Mark Tricker: Richard, good afternoon and thanks for coming in to talk to us today about online sales restrictions post-Coty. Obviously we have had a few months now to digest the Coty judgement but I think there has been a couple of interesting developments recently, most particularly the competition policy brief the Commission issued a few weeks ago now discussing their interpretation of Coty. There were some interesting points that we might discuss on that. Before we get into that, given its been a few months perhaps you could just remind everybody of a summary of what the Coty judgement says in your view?
Richard Whish: Sure, so Coty is a very interesting judgement. It has to be read in association with Pierre Fabre from a few years ago. The difference between the two cases is that with Pierre Fabre had imposed an outright ban on internet sales on its distributors and that was held to be a restriction by an object and to be blacklisted in terms of Article 4 of the Block Exemption. In Coty, we have something different which his that the distributor in question was allowed to maintain its own website for online sales but it was not allowed to sell through third-party market places. So query, how does that fair under Article 101? First question for the Court: is can you maintain a Metro style select and distribution system and be outside 101 altogether, simply in order to maintain or preserve the aura of luxury of a product and the Court of Justice to my mind answers that very clearly. Yes, that luxury is something that you can protect. Then, what about these particular clauses? And the Court’s view was that the online sales banned by third-party platforms was something justifiable in terms of the Metro doctrine and so it did not violate Article 101. Lastly, were the clauses in question consistent with the Block Exemption in Regulation 330/2010 and the Court of Justice again said yes, they were. So, it’s a pretty clear judgement and highly beneficial to the Coty side of the argument.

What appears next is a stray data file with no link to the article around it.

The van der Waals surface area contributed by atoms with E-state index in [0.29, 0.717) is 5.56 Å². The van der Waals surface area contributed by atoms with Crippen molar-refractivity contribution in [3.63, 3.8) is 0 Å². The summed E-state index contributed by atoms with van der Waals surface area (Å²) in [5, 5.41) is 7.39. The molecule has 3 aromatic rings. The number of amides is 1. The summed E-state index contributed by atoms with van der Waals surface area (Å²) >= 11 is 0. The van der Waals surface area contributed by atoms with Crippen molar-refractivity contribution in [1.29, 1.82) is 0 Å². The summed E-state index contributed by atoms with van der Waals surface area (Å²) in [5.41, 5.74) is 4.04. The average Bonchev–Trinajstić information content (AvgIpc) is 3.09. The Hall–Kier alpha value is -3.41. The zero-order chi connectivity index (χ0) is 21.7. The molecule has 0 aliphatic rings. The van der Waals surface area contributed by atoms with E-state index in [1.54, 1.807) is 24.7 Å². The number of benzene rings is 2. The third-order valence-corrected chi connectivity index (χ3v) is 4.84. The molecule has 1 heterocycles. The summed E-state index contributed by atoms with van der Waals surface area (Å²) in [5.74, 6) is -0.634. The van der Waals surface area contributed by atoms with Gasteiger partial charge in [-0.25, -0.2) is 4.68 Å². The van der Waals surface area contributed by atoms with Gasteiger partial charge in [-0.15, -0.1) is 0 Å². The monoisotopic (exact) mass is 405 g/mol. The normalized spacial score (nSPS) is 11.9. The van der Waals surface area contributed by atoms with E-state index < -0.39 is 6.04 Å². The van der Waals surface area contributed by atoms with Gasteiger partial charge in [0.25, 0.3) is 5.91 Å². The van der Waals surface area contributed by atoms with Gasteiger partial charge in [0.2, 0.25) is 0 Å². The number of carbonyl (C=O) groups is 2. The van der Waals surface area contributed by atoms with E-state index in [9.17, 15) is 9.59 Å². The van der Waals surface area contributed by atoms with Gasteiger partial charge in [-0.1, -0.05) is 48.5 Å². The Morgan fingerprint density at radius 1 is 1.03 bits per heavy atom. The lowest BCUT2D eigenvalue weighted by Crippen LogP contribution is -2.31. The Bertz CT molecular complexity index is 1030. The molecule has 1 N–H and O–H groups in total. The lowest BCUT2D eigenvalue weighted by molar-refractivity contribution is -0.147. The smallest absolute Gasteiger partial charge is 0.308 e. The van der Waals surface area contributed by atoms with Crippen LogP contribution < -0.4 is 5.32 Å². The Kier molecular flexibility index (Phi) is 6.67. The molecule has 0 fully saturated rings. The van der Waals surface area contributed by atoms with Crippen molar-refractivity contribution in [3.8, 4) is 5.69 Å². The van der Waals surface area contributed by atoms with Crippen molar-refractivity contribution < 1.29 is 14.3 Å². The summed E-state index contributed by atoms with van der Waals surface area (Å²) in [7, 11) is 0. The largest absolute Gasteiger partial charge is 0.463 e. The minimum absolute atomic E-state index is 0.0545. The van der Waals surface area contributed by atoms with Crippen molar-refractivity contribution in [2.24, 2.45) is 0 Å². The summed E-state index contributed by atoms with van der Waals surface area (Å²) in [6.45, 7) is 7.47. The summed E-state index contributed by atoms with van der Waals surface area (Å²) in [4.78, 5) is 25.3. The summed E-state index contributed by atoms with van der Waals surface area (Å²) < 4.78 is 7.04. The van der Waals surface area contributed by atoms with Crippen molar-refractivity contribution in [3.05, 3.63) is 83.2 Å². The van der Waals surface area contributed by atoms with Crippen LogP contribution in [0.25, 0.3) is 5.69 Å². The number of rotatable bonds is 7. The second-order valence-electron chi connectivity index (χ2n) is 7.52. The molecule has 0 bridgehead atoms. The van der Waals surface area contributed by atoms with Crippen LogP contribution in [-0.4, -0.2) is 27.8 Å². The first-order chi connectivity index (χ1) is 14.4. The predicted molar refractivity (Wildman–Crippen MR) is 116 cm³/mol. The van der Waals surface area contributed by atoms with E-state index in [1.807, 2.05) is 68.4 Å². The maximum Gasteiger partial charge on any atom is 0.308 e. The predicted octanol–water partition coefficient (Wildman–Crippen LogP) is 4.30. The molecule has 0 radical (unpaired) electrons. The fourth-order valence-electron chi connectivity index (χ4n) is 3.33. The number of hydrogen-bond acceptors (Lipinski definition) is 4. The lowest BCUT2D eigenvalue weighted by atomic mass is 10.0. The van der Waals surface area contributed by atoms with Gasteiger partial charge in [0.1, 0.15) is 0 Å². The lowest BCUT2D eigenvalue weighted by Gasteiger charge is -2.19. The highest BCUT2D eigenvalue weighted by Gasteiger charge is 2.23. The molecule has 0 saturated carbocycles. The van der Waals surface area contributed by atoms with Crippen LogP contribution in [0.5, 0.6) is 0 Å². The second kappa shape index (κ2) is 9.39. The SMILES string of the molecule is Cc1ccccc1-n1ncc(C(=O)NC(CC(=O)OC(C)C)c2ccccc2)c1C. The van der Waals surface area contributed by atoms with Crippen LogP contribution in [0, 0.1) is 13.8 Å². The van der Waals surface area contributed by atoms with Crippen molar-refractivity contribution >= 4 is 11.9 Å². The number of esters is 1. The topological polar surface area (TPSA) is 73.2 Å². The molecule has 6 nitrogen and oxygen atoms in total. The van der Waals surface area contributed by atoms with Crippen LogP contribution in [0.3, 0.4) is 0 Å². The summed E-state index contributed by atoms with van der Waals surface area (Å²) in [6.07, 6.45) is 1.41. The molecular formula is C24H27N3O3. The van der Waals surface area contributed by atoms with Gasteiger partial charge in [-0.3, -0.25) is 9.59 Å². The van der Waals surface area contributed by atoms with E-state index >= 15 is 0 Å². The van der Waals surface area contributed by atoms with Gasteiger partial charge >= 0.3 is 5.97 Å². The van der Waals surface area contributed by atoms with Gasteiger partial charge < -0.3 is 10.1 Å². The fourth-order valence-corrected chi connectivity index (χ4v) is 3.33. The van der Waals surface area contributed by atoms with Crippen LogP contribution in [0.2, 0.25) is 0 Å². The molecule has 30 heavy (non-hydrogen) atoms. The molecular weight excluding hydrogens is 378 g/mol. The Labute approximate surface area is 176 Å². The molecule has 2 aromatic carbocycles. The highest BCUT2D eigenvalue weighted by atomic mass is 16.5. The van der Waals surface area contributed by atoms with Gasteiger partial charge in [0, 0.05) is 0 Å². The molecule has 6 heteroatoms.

Mark Tricker: So, perhaps we can turn to the more recent interpretations that have been given to that judgement in terms of its broader implications. So, the Commission have issued this policy brief as I mentioned. There are a couple of aspects that I think are interesting to explore with you now. The first is in relation to when a selective distribution system is outside Article 101 as you mentioned is the Metro criteria and the Commission says very clearly that they don’t see that the Coty judgement is confined just to luxury goods. Interestingly, the Bundeskartellamt at least in their initial tweet, following the release of the judgement said that they thought it was, and they have also issued of the opinion in the Asics case where they have suggested that they do consider it restricted to luxury goods. What’s your take on that?